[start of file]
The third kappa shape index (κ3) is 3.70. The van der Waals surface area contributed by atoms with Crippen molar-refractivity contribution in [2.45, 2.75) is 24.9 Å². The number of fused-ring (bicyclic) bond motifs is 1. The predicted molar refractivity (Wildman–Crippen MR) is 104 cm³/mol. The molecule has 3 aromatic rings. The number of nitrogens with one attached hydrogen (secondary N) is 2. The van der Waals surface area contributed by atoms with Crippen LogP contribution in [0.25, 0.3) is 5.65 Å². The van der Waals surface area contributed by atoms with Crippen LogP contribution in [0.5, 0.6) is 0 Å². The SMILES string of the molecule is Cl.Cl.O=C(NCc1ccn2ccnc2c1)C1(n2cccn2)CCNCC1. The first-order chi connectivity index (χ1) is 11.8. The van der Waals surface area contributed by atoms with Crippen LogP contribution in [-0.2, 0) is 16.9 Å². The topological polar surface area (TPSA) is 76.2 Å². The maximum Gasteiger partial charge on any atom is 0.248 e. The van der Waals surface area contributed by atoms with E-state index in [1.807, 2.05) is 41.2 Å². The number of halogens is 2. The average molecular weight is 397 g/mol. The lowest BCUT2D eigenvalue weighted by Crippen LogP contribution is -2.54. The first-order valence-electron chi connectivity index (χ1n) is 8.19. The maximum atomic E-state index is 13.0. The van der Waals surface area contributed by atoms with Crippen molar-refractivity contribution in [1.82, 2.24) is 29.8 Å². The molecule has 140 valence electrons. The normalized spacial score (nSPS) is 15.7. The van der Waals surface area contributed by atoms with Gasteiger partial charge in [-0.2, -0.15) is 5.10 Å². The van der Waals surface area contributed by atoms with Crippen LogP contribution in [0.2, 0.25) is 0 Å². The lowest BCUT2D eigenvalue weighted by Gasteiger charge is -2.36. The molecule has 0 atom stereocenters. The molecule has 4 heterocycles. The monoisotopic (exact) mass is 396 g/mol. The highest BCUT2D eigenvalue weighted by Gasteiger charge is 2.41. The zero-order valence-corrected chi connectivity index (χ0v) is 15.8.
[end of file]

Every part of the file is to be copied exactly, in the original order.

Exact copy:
The third kappa shape index (κ3) is 3.70. The van der Waals surface area contributed by atoms with Crippen molar-refractivity contribution in [2.45, 2.75) is 24.9 Å². The number of fused-ring (bicyclic) bond motifs is 1. The predicted molar refractivity (Wildman–Crippen MR) is 104 cm³/mol. The molecule has 3 aromatic rings. The number of nitrogens with one attached hydrogen (secondary N) is 2. The van der Waals surface area contributed by atoms with Crippen LogP contribution in [0.25, 0.3) is 5.65 Å². The van der Waals surface area contributed by atoms with Crippen LogP contribution in [0.5, 0.6) is 0 Å². The SMILES string of the molecule is Cl.Cl.O=C(NCc1ccn2ccnc2c1)C1(n2cccn2)CCNCC1. The first-order chi connectivity index (χ1) is 11.8. The van der Waals surface area contributed by atoms with Crippen LogP contribution in [-0.2, 0) is 16.9 Å². The topological polar surface area (TPSA) is 76.2 Å². The maximum Gasteiger partial charge on any atom is 0.248 e. The van der Waals surface area contributed by atoms with E-state index in [1.807, 2.05) is 41.2 Å². The number of halogens is 2. The average molecular weight is 397 g/mol. The lowest BCUT2D eigenvalue weighted by Crippen LogP contribution is -2.54. The first-order valence-electron chi connectivity index (χ1n) is 8.19. The maximum atomic E-state index is 13.0. The van der Waals surface area contributed by atoms with Crippen molar-refractivity contribution in [1.82, 2.24) is 29.8 Å². The molecule has 140 valence electrons. The normalized spacial score (nSPS) is 15.7. The van der Waals surface area contributed by atoms with Gasteiger partial charge in [-0.2, -0.15) is 5.10 Å². The van der Waals surface area contributed by atoms with Crippen LogP contribution in [0.2, 0.25) is 0 Å². The lowest BCUT2D eigenvalue weighted by Gasteiger charge is -2.36. The molecule has 0 atom stereocenters. The molecule has 4 heterocycles. The monoisotopic (exact) mass is 396 g/mol. The highest BCUT2D eigenvalue weighted by Gasteiger charge is 2.41. The zero-order valence-corrected chi connectivity index (χ0v) is 15.8.